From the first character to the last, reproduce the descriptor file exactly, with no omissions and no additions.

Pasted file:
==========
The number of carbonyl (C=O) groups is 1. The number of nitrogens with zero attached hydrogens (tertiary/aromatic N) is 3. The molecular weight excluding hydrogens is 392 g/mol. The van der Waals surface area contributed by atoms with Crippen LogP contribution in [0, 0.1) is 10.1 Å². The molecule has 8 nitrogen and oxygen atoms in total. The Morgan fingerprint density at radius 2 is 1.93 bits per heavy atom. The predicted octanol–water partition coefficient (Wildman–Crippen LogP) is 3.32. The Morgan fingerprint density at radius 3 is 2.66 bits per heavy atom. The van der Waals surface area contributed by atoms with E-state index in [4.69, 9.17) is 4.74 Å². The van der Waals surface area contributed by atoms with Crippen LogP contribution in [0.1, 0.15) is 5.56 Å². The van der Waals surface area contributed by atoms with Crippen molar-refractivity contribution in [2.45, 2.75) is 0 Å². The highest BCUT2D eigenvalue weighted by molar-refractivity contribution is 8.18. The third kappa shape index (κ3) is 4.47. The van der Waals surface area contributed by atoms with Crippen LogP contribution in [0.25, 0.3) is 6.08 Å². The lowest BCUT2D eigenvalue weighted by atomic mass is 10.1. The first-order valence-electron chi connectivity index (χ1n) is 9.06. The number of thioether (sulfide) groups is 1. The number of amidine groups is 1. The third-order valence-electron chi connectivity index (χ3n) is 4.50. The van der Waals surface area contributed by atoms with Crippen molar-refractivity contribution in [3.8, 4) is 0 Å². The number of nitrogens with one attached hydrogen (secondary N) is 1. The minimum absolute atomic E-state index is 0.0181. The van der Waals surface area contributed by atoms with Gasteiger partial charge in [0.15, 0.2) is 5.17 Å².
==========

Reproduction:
The number of carbonyl (C=O) groups is 1. The number of nitrogens with zero attached hydrogens (tertiary/aromatic N) is 3. The molecular weight excluding hydrogens is 392 g/mol. The van der Waals surface area contributed by atoms with Crippen LogP contribution in [0, 0.1) is 10.1 Å². The molecule has 8 nitrogen and oxygen atoms in total. The Morgan fingerprint density at radius 2 is 1.93 bits per heavy atom. The predicted octanol–water partition coefficient (Wildman–Crippen LogP) is 3.32. The Morgan fingerprint density at radius 3 is 2.66 bits per heavy atom. The van der Waals surface area contributed by atoms with E-state index in [4.69, 9.17) is 4.74 Å². The van der Waals surface area contributed by atoms with Crippen LogP contribution in [0.1, 0.15) is 5.56 Å². The van der Waals surface area contributed by atoms with Crippen molar-refractivity contribution in [2.45, 2.75) is 0 Å². The highest BCUT2D eigenvalue weighted by molar-refractivity contribution is 8.18. The third kappa shape index (κ3) is 4.47. The van der Waals surface area contributed by atoms with Crippen LogP contribution in [0.25, 0.3) is 6.08 Å². The lowest BCUT2D eigenvalue weighted by atomic mass is 10.1. The first-order valence-electron chi connectivity index (χ1n) is 9.06. The number of thioether (sulfide) groups is 1. The number of amidine groups is 1. The third-order valence-electron chi connectivity index (χ3n) is 4.50. The van der Waals surface area contributed by atoms with Crippen molar-refractivity contribution in [3.8, 4) is 0 Å². The number of nitrogens with one attached hydrogen (secondary N) is 1. The minimum absolute atomic E-state index is 0.0181. The van der Waals surface area contributed by atoms with Gasteiger partial charge in [0.15, 0.2) is 5.17 Å².